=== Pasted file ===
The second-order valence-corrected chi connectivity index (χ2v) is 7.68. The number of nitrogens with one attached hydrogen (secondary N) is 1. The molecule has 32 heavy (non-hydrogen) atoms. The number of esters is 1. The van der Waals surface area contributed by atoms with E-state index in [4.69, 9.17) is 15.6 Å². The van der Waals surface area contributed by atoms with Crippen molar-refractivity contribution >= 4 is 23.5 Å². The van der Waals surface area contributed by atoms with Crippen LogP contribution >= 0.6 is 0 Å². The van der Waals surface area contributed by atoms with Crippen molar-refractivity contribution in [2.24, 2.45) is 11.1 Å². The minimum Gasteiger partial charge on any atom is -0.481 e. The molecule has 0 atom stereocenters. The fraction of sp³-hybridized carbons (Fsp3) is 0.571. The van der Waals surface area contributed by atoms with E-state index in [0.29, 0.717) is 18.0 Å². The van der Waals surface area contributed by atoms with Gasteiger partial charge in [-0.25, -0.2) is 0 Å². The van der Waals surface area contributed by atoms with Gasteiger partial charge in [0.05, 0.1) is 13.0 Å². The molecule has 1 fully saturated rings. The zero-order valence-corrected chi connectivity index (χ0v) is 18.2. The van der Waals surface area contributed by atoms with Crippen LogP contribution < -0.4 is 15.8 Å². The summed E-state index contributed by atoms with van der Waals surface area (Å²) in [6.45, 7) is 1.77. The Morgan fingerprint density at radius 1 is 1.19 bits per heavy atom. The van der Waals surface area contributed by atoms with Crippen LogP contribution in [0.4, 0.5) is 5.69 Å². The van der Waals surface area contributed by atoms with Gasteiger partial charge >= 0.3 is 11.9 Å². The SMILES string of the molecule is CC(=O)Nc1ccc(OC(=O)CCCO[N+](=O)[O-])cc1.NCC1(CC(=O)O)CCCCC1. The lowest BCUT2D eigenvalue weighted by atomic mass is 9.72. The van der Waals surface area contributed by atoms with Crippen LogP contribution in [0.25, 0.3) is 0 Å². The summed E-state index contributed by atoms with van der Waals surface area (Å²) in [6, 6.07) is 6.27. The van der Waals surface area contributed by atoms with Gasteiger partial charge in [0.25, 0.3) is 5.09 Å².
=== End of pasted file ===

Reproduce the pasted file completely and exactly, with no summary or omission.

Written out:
The second-order valence-corrected chi connectivity index (χ2v) is 7.68. The number of nitrogens with one attached hydrogen (secondary N) is 1. The molecule has 32 heavy (non-hydrogen) atoms. The number of esters is 1. The van der Waals surface area contributed by atoms with E-state index in [4.69, 9.17) is 15.6 Å². The van der Waals surface area contributed by atoms with Crippen molar-refractivity contribution >= 4 is 23.5 Å². The van der Waals surface area contributed by atoms with Crippen LogP contribution >= 0.6 is 0 Å². The van der Waals surface area contributed by atoms with Crippen molar-refractivity contribution in [2.24, 2.45) is 11.1 Å². The minimum Gasteiger partial charge on any atom is -0.481 e. The molecule has 0 atom stereocenters. The fraction of sp³-hybridized carbons (Fsp3) is 0.571. The van der Waals surface area contributed by atoms with E-state index in [0.29, 0.717) is 18.0 Å². The van der Waals surface area contributed by atoms with Gasteiger partial charge in [-0.25, -0.2) is 0 Å². The van der Waals surface area contributed by atoms with Gasteiger partial charge in [0.05, 0.1) is 13.0 Å². The molecule has 1 fully saturated rings. The zero-order valence-corrected chi connectivity index (χ0v) is 18.2. The van der Waals surface area contributed by atoms with Crippen LogP contribution < -0.4 is 15.8 Å². The summed E-state index contributed by atoms with van der Waals surface area (Å²) in [6.45, 7) is 1.77. The Morgan fingerprint density at radius 1 is 1.19 bits per heavy atom. The van der Waals surface area contributed by atoms with Crippen LogP contribution in [0.4, 0.5) is 5.69 Å². The van der Waals surface area contributed by atoms with Gasteiger partial charge >= 0.3 is 11.9 Å². The SMILES string of the molecule is CC(=O)Nc1ccc(OC(=O)CCCO[N+](=O)[O-])cc1.NCC1(CC(=O)O)CCCCC1. The lowest BCUT2D eigenvalue weighted by atomic mass is 9.72. The van der Waals surface area contributed by atoms with Crippen LogP contribution in [0.25, 0.3) is 0 Å². The summed E-state index contributed by atoms with van der Waals surface area (Å²) in [6, 6.07) is 6.27. The van der Waals surface area contributed by atoms with Gasteiger partial charge in [0.25, 0.3) is 5.09 Å².